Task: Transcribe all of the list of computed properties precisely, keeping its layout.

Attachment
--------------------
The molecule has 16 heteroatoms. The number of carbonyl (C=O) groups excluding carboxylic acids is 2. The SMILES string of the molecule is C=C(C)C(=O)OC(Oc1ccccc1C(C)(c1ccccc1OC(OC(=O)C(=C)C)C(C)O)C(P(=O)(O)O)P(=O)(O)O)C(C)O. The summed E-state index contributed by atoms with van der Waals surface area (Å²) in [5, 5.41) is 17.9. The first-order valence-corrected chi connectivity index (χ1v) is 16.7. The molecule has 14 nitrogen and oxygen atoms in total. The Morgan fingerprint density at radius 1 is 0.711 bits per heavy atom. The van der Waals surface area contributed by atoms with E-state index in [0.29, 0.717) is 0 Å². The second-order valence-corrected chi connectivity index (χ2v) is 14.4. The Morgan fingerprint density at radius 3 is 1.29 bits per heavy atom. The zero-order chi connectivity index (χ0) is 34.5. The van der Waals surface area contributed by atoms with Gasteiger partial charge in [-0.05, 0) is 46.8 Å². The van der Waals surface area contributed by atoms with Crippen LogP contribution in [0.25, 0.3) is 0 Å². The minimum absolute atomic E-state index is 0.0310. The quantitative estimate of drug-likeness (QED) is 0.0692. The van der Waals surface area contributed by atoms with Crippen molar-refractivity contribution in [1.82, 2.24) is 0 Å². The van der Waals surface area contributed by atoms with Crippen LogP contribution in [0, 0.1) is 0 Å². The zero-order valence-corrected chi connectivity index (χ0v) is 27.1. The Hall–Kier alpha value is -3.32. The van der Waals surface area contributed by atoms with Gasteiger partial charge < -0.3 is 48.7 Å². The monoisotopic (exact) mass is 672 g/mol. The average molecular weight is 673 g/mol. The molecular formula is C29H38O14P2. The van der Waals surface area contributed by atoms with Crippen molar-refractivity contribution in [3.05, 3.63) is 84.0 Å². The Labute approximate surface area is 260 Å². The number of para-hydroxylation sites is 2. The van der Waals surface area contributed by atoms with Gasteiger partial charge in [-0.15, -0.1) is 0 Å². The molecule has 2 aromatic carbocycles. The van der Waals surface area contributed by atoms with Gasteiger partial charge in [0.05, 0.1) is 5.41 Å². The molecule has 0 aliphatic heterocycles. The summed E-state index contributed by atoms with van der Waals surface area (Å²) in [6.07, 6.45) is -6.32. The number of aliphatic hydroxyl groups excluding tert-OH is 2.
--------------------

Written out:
The molecule has 16 heteroatoms. The number of carbonyl (C=O) groups excluding carboxylic acids is 2. The SMILES string of the molecule is C=C(C)C(=O)OC(Oc1ccccc1C(C)(c1ccccc1OC(OC(=O)C(=C)C)C(C)O)C(P(=O)(O)O)P(=O)(O)O)C(C)O. The summed E-state index contributed by atoms with van der Waals surface area (Å²) in [5, 5.41) is 17.9. The first-order valence-corrected chi connectivity index (χ1v) is 16.7. The molecule has 14 nitrogen and oxygen atoms in total. The Morgan fingerprint density at radius 1 is 0.711 bits per heavy atom. The van der Waals surface area contributed by atoms with E-state index in [0.29, 0.717) is 0 Å². The second-order valence-corrected chi connectivity index (χ2v) is 14.4. The Morgan fingerprint density at radius 3 is 1.29 bits per heavy atom. The zero-order chi connectivity index (χ0) is 34.5. The van der Waals surface area contributed by atoms with Gasteiger partial charge in [-0.05, 0) is 46.8 Å². The van der Waals surface area contributed by atoms with Crippen LogP contribution in [0.25, 0.3) is 0 Å². The minimum absolute atomic E-state index is 0.0310. The quantitative estimate of drug-likeness (QED) is 0.0692. The van der Waals surface area contributed by atoms with Crippen molar-refractivity contribution in [1.82, 2.24) is 0 Å². The van der Waals surface area contributed by atoms with Crippen LogP contribution in [0, 0.1) is 0 Å². The zero-order valence-corrected chi connectivity index (χ0v) is 27.1. The Hall–Kier alpha value is -3.32. The van der Waals surface area contributed by atoms with Gasteiger partial charge < -0.3 is 48.7 Å². The monoisotopic (exact) mass is 672 g/mol. The average molecular weight is 673 g/mol. The molecular formula is C29H38O14P2. The van der Waals surface area contributed by atoms with Crippen molar-refractivity contribution in [3.05, 3.63) is 84.0 Å². The Labute approximate surface area is 260 Å². The number of para-hydroxylation sites is 2. The van der Waals surface area contributed by atoms with Gasteiger partial charge in [-0.15, -0.1) is 0 Å². The molecule has 2 aromatic carbocycles. The van der Waals surface area contributed by atoms with Gasteiger partial charge in [0.05, 0.1) is 5.41 Å². The molecule has 0 aliphatic heterocycles. The summed E-state index contributed by atoms with van der Waals surface area (Å²) in [6.07, 6.45) is -6.32. The number of aliphatic hydroxyl groups excluding tert-OH is 2.